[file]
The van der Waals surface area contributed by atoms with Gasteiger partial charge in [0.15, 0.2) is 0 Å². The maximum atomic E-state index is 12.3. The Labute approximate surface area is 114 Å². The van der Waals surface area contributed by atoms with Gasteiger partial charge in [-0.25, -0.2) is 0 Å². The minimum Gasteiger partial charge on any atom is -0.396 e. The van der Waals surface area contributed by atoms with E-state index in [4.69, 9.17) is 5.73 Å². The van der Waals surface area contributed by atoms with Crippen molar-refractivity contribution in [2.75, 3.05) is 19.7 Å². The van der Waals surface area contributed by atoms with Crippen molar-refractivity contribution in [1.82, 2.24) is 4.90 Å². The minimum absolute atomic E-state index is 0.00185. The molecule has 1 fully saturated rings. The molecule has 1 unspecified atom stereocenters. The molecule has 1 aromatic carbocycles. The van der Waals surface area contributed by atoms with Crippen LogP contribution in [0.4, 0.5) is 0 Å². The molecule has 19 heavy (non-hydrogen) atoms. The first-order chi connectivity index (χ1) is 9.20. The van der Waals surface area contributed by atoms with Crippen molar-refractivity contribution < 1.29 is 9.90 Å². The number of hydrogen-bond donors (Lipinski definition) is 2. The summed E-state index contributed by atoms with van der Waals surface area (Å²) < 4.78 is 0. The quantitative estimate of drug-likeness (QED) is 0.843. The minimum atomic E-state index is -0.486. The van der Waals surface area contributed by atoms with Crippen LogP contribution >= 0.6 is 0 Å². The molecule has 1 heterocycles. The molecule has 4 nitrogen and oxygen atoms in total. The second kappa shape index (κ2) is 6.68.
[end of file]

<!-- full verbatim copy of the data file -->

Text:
The van der Waals surface area contributed by atoms with Gasteiger partial charge in [0.15, 0.2) is 0 Å². The maximum atomic E-state index is 12.3. The Labute approximate surface area is 114 Å². The van der Waals surface area contributed by atoms with Gasteiger partial charge in [-0.25, -0.2) is 0 Å². The minimum Gasteiger partial charge on any atom is -0.396 e. The van der Waals surface area contributed by atoms with E-state index in [4.69, 9.17) is 5.73 Å². The van der Waals surface area contributed by atoms with Crippen molar-refractivity contribution in [2.75, 3.05) is 19.7 Å². The van der Waals surface area contributed by atoms with Crippen molar-refractivity contribution in [1.82, 2.24) is 4.90 Å². The minimum absolute atomic E-state index is 0.00185. The molecule has 1 fully saturated rings. The molecule has 1 unspecified atom stereocenters. The molecule has 1 aromatic carbocycles. The van der Waals surface area contributed by atoms with Crippen LogP contribution in [0.4, 0.5) is 0 Å². The molecule has 19 heavy (non-hydrogen) atoms. The first-order chi connectivity index (χ1) is 9.20. The van der Waals surface area contributed by atoms with Crippen molar-refractivity contribution < 1.29 is 9.90 Å². The number of hydrogen-bond donors (Lipinski definition) is 2. The summed E-state index contributed by atoms with van der Waals surface area (Å²) < 4.78 is 0. The quantitative estimate of drug-likeness (QED) is 0.843. The minimum atomic E-state index is -0.486. The van der Waals surface area contributed by atoms with Crippen LogP contribution >= 0.6 is 0 Å². The molecule has 1 heterocycles. The molecule has 4 nitrogen and oxygen atoms in total. The second kappa shape index (κ2) is 6.68.